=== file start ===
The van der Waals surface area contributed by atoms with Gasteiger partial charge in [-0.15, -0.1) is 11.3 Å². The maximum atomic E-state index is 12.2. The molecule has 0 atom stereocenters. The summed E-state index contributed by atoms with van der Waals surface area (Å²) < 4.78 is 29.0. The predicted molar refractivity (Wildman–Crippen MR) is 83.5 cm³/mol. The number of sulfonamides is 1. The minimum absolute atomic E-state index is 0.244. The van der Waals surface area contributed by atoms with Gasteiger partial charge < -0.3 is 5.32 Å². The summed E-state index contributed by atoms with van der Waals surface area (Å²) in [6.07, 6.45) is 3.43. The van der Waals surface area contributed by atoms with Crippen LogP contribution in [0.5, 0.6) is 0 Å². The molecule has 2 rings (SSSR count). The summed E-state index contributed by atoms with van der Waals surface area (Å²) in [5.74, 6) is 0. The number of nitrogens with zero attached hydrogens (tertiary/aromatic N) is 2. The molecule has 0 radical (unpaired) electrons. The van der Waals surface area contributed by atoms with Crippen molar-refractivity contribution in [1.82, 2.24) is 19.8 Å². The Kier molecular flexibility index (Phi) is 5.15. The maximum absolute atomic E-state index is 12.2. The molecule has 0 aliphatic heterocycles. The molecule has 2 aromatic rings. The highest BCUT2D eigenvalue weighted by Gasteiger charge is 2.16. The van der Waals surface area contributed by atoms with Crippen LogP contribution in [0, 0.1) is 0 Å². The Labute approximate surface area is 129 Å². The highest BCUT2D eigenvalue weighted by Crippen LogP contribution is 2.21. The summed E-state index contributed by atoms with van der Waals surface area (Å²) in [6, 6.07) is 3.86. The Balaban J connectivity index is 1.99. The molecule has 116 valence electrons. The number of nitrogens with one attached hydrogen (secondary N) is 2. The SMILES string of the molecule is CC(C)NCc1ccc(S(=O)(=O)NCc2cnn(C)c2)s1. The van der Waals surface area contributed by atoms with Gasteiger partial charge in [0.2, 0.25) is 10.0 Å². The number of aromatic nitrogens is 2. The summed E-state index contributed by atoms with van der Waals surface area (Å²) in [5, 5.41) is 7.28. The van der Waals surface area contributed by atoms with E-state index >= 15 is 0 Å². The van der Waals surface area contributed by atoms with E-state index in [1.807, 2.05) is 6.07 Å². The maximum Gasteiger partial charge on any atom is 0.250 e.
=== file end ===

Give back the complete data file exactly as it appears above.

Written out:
The van der Waals surface area contributed by atoms with Gasteiger partial charge in [-0.15, -0.1) is 11.3 Å². The maximum atomic E-state index is 12.2. The molecule has 0 atom stereocenters. The summed E-state index contributed by atoms with van der Waals surface area (Å²) < 4.78 is 29.0. The predicted molar refractivity (Wildman–Crippen MR) is 83.5 cm³/mol. The number of sulfonamides is 1. The minimum absolute atomic E-state index is 0.244. The van der Waals surface area contributed by atoms with Gasteiger partial charge < -0.3 is 5.32 Å². The summed E-state index contributed by atoms with van der Waals surface area (Å²) in [6.07, 6.45) is 3.43. The van der Waals surface area contributed by atoms with Crippen LogP contribution in [0.5, 0.6) is 0 Å². The molecule has 2 rings (SSSR count). The summed E-state index contributed by atoms with van der Waals surface area (Å²) in [5.74, 6) is 0. The number of nitrogens with zero attached hydrogens (tertiary/aromatic N) is 2. The molecule has 0 radical (unpaired) electrons. The van der Waals surface area contributed by atoms with Crippen molar-refractivity contribution in [1.82, 2.24) is 19.8 Å². The Kier molecular flexibility index (Phi) is 5.15. The maximum absolute atomic E-state index is 12.2. The molecule has 0 aliphatic heterocycles. The molecule has 2 aromatic rings. The highest BCUT2D eigenvalue weighted by Gasteiger charge is 2.16. The van der Waals surface area contributed by atoms with Crippen LogP contribution in [0, 0.1) is 0 Å². The Labute approximate surface area is 129 Å². The highest BCUT2D eigenvalue weighted by Crippen LogP contribution is 2.21. The summed E-state index contributed by atoms with van der Waals surface area (Å²) in [6, 6.07) is 3.86. The Balaban J connectivity index is 1.99. The molecule has 116 valence electrons. The number of nitrogens with one attached hydrogen (secondary N) is 2. The SMILES string of the molecule is CC(C)NCc1ccc(S(=O)(=O)NCc2cnn(C)c2)s1. The van der Waals surface area contributed by atoms with Gasteiger partial charge in [0.2, 0.25) is 10.0 Å². The number of aromatic nitrogens is 2. The summed E-state index contributed by atoms with van der Waals surface area (Å²) in [5, 5.41) is 7.28. The van der Waals surface area contributed by atoms with E-state index >= 15 is 0 Å². The van der Waals surface area contributed by atoms with E-state index in [1.807, 2.05) is 6.07 Å². The maximum Gasteiger partial charge on any atom is 0.250 e.